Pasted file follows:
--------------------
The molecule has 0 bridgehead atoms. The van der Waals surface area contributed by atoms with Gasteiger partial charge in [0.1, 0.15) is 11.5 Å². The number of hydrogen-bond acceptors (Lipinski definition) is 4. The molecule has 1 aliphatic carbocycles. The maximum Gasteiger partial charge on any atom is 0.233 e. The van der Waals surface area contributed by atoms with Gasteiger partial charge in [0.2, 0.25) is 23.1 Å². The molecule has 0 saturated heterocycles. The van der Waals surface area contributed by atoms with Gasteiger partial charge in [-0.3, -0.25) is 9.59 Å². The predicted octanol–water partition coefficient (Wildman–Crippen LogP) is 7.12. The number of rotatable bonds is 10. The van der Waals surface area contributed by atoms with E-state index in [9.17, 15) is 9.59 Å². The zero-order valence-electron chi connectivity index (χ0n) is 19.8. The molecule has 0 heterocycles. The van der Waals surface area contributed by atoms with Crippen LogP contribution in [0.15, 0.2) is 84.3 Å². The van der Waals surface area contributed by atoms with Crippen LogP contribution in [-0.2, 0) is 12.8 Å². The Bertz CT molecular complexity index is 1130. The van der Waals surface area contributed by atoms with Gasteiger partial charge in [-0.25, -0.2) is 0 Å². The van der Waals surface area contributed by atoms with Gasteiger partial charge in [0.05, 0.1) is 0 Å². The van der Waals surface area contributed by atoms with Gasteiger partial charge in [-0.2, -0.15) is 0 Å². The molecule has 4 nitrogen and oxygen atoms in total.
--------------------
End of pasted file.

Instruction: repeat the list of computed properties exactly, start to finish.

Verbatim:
The molecule has 0 bridgehead atoms. The van der Waals surface area contributed by atoms with Gasteiger partial charge in [0.1, 0.15) is 11.5 Å². The number of hydrogen-bond acceptors (Lipinski definition) is 4. The molecule has 1 aliphatic carbocycles. The maximum Gasteiger partial charge on any atom is 0.233 e. The van der Waals surface area contributed by atoms with Gasteiger partial charge in [0.2, 0.25) is 23.1 Å². The molecule has 0 saturated heterocycles. The van der Waals surface area contributed by atoms with Gasteiger partial charge in [-0.3, -0.25) is 9.59 Å². The predicted octanol–water partition coefficient (Wildman–Crippen LogP) is 7.12. The number of rotatable bonds is 10. The van der Waals surface area contributed by atoms with E-state index in [9.17, 15) is 9.59 Å². The zero-order valence-electron chi connectivity index (χ0n) is 19.8. The molecule has 0 heterocycles. The van der Waals surface area contributed by atoms with Crippen LogP contribution in [0.15, 0.2) is 84.3 Å². The van der Waals surface area contributed by atoms with Crippen LogP contribution in [-0.2, 0) is 12.8 Å². The Bertz CT molecular complexity index is 1130. The van der Waals surface area contributed by atoms with Gasteiger partial charge in [-0.25, -0.2) is 0 Å². The van der Waals surface area contributed by atoms with Gasteiger partial charge in [0.05, 0.1) is 0 Å². The van der Waals surface area contributed by atoms with Gasteiger partial charge in [-0.2, -0.15) is 0 Å². The molecule has 4 nitrogen and oxygen atoms in total.